Angels 6: Paradise stands in the shadow of swords


The Guardian of Paradise by Franz Stuck (1889).

We’ll let Coil have the final word on the angel theme, the post title being taken from their Cathedral In Flames. Those words recognise—as does the painting above—that the Christian concept of Heaven is of a gated community guarded by warriors to keep the undesirable at bay.

Symbolist painter Franz Stuck was (as far as we know) robustly heterosexual but his angel isn’t far removed from the work of contemporary photographers like Anthony Gayton who specialise in teasing out the erotic undercurrents in this kind of imagery. Which brings us full circle, seeing as we started with Caravaggio and his distinct brand of religious subversion. The irony is that some of the more vocal elements of Christianity can’t help subverting themselves or their own messages, as John Patterson notes in his Guardian piece today, alluding not only to the Ted Haggard debacle but also to Haggard’s favourite artist, Thomas Blackshear, both of whom were discussed here in November. Patterson writes that the recent brand of bigoted fervour that’s swept America seems to have abated, or at least retreated, after threatening to become a mainstream force. Europe often seems a haven of healthy heathen sanity by comparison, a part of the undesirable world being kept outside the American Paradise. St. Peter now demands retinal scans, fingerprints and a biometric passport. Continual rumbles from Pope Maledict and his closeted cardinals are an increasing irrelevance, the background static of a dying regime. Paradise may be guarded by attractive angels but we can only look and never touch. As Patterson says, the devil has all the best tunes. And the best books and movies and games. And sex and fun. I know which side of the fence I’d rather be on.

Elsewhere on { feuilleton }
The gay artists archive
The men with swords archive

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Gay for God

Angels 4: Fallen angels


The Treasures of Satan by Jean Delville (1894).

Some more favourite paintings today. Jean Delville produced a splendidly strange portrayal of Satan as an undersea monarch lording it over a sprawl of intoxicated, naked figures. When Savoy Books decided to put together the definitive version of David Lindsay’s equally strange fantasy novel, A Voyage to Arcturus, I felt this was the only painting adequate to the task of filling out the cover. That was in 2002; a year later Gollancz used the same painting on the cover of their Fantasy Masterworks paperback edition of the book. Lindsay’s book has been plagued by bad cover art for years so we managed to raise the bar for future editions. Delville was one of the great painters of the Symbolist school, all his work is worth looking at.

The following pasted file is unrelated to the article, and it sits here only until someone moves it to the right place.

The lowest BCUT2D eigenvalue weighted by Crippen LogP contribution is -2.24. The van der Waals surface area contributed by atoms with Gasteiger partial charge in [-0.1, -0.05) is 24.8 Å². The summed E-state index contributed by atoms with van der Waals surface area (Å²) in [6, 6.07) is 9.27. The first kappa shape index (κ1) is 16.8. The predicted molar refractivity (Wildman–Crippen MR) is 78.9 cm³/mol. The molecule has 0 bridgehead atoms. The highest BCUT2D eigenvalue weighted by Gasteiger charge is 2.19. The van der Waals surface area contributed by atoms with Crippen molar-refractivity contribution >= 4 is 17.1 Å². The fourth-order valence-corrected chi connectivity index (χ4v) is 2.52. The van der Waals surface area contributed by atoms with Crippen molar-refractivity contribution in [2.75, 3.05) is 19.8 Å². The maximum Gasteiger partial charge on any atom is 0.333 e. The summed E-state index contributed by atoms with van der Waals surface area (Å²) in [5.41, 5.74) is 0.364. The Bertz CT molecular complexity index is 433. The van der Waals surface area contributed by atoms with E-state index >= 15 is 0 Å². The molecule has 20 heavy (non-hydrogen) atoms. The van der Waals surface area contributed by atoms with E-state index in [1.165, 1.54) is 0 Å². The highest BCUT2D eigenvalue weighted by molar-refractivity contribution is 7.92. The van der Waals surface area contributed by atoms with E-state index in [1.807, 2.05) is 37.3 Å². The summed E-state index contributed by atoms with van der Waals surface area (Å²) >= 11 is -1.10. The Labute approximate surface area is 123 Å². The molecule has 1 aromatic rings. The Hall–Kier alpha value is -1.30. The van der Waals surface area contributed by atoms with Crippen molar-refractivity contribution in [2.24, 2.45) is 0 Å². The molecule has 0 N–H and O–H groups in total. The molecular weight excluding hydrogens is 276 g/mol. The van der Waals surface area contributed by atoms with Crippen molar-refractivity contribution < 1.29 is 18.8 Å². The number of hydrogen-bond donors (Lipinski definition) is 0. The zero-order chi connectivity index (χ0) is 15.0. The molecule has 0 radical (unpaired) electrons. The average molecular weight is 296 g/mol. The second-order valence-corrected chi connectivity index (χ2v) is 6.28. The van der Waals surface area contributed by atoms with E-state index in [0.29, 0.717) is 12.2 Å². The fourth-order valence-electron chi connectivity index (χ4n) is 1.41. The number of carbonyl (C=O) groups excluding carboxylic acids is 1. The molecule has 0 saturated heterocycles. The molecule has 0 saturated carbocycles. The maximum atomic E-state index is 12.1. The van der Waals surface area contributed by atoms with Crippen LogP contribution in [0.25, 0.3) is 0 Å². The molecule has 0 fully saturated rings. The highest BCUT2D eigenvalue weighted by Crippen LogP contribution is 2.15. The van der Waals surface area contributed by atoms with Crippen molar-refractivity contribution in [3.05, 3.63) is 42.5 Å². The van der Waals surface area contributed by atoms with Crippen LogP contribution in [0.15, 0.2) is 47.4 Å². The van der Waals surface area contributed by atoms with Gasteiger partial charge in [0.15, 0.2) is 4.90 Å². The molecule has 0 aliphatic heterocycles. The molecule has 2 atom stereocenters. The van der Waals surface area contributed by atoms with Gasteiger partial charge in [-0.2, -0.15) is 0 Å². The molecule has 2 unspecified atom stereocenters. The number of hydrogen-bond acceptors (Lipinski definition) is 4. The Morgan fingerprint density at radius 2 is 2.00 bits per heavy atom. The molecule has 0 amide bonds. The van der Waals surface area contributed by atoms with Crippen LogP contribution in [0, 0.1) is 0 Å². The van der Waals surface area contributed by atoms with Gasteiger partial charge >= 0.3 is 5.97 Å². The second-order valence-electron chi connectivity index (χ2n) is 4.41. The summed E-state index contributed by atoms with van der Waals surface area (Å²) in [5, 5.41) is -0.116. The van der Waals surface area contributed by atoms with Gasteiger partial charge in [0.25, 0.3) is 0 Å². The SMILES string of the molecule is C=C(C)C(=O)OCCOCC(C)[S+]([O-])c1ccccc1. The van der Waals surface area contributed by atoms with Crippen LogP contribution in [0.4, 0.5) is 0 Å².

There are numerous representations of Lucifer but Franz Stuck’s is especially striking and apparently caused viewers to cross themselves before it when it was first exhibited.

Gustave Doré’s tumbling figure is from his illustrated edition of Paradise Lost, a book full of armour-clad, spiky-winged angels. Some of those wings have even found their way into my work via the miracle of Photoshop.


Lucifer by Franz Stuck (1890).


Paradise Lost by Gustave Doré (1866).

Elsewhere on { feuilleton }
The etching and engraving archive

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The art of Thomas Häfner, 1928–1985

The art of Thomas Häfner, 1928–1985


Lucifer (no date).

…I find nothing fantastic in so-called fantastic art, it is an aspect of reality in search of sanity beyond the normal bounds. I believe that fantastic art is related to the protective dream, that it prolongs the healing dream and finds symbols that change dread into wonder, strangeness and beauty.

As in all figurative art, fantastic art must of course be judged not only by its intentions but by the quality of the execution, and by standards that have been almost totally lost in the turbulence of changing fashions, movements and politics on the art market. This has led to a noticeable helplessness among the critics, who seem to ignore a growing tendency toward the fantastic in the hope that it will fade away and die. I do not believe it will.

Thomas Häfner